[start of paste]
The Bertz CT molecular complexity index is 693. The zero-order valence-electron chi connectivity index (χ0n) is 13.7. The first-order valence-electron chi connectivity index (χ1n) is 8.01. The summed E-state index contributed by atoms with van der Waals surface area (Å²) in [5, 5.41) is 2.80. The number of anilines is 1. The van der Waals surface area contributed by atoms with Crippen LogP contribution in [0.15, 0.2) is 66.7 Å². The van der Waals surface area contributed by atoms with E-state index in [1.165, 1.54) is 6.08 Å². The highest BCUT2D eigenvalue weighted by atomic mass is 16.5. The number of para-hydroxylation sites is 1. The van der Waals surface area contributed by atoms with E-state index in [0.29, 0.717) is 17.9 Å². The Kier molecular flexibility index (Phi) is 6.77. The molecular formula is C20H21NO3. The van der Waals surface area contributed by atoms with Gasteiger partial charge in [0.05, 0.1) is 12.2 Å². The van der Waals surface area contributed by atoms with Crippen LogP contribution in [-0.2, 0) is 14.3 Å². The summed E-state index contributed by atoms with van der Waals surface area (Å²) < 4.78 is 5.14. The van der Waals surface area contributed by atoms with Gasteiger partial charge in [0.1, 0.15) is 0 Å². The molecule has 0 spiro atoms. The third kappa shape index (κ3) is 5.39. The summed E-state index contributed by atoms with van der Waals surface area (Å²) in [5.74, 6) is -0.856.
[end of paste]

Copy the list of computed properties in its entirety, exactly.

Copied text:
The Bertz CT molecular complexity index is 693. The zero-order valence-electron chi connectivity index (χ0n) is 13.7. The first-order valence-electron chi connectivity index (χ1n) is 8.01. The summed E-state index contributed by atoms with van der Waals surface area (Å²) in [5, 5.41) is 2.80. The number of anilines is 1. The van der Waals surface area contributed by atoms with Crippen LogP contribution in [0.15, 0.2) is 66.7 Å². The van der Waals surface area contributed by atoms with E-state index in [1.165, 1.54) is 6.08 Å². The highest BCUT2D eigenvalue weighted by atomic mass is 16.5. The number of para-hydroxylation sites is 1. The van der Waals surface area contributed by atoms with E-state index in [0.29, 0.717) is 17.9 Å². The Kier molecular flexibility index (Phi) is 6.77. The molecular formula is C20H21NO3. The van der Waals surface area contributed by atoms with Gasteiger partial charge in [0.05, 0.1) is 12.2 Å². The van der Waals surface area contributed by atoms with Crippen LogP contribution in [-0.2, 0) is 14.3 Å². The summed E-state index contributed by atoms with van der Waals surface area (Å²) < 4.78 is 5.14. The van der Waals surface area contributed by atoms with Gasteiger partial charge in [0.1, 0.15) is 0 Å². The molecule has 0 spiro atoms. The third kappa shape index (κ3) is 5.39. The summed E-state index contributed by atoms with van der Waals surface area (Å²) in [5.74, 6) is -0.856.